Verification of a two-dimensional/three-dimensional hybrid ray-tracing method for spatiotemporal channel modeling
Article first published online: 7 DEC 2012
Copyright 2001 by the American Geophysical Union.
Volume 36, Issue 1, pages 53–66, January-February 2001
How to Cite
2001), Verification of a two-dimensional/three-dimensional hybrid ray-tracing method for spatiotemporal channel modeling, Radio Sci., 36(1), 53–66, doi:10.1029/1999RS002202., , , and (
- Issue published online: 7 DEC 2012
- Article first published online: 7 DEC 2012
- Manuscript Accepted: 7 AUG 2000
- Manuscript Received: 22 APR 1999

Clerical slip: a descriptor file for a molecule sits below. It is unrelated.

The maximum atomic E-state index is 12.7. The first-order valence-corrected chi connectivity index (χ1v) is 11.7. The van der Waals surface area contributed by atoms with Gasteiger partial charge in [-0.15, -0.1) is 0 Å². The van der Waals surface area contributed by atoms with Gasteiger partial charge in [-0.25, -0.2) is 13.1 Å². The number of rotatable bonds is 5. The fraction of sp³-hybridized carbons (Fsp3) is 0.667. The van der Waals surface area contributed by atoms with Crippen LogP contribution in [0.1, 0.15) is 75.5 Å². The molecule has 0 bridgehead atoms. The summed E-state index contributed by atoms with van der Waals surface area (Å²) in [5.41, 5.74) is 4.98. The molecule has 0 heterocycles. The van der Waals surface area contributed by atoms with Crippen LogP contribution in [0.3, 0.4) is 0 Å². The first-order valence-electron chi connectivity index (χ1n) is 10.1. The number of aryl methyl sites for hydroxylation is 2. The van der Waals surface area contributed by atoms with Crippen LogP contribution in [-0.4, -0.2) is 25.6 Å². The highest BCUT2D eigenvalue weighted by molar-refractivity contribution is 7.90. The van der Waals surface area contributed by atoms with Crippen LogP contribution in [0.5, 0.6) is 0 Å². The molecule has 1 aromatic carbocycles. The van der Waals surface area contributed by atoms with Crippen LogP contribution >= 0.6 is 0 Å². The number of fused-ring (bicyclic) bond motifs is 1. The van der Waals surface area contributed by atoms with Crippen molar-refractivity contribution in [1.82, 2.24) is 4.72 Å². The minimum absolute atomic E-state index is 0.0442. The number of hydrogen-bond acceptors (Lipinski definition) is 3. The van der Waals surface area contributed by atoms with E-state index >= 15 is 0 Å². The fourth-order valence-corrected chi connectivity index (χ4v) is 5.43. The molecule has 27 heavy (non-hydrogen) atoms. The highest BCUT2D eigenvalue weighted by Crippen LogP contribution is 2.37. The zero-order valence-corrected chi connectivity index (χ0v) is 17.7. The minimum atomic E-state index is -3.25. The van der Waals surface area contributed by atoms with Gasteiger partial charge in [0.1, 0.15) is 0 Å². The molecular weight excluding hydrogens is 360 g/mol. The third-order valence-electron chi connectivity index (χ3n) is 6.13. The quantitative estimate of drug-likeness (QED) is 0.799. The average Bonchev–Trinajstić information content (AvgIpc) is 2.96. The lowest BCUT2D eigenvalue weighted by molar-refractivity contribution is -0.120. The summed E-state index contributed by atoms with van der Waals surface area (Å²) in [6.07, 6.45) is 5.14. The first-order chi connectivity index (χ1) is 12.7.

Spatiotemporal channel modeling is fundamental to the design and implementation of future high-speed wireless communication systems. This paper investigates a two-dimensional-three-dimensional (2-D/3-D) hybrid ray-tracing method for outdoor microcellular and picocellular urban environments. It also explores the spatiotemporal channel model derived from this ray-tracing method. This 2-D/3-D ray-tracing method launches rays in a horizontal plane and establishes ray paths in three-dimensional (3-D) space. Partition vector incorporates other acceleration techniques to produce a method that reduces tracing time. The conventional verification of path loss and delay profiles predicted by ray tracing was extended to include the verification of angle of arrival (AOA). The results prove the necessity of extension and verify that path loss and delay profiles cannot fully confirm the accuracy of ray tracing in a spatial domain. A good level of accuracy was observed in the comparison of three key areas: (1) path loss, (2) delay profile, and (3) AOA. Degradation of prediction accuracy caused by incorrectly predicted phases in ray tracing was investigated, and improvements were made by incorporating a “random-phase” approach. It was found that measured path loss and delay profiles are almost fully confined within the 90% confidence interval, proving that the approach can account for the degradation effects caused by inaccurate antenna positions. The applicability of limited-band and limited beam width channel parameters transformed from ray-tracing results is also examined in the sense of an azimuth delay profile. The confirmation of the accuracy of the profile with measurement prepares ground for the use of ray-tracing approaches to analyze system performance in real environments.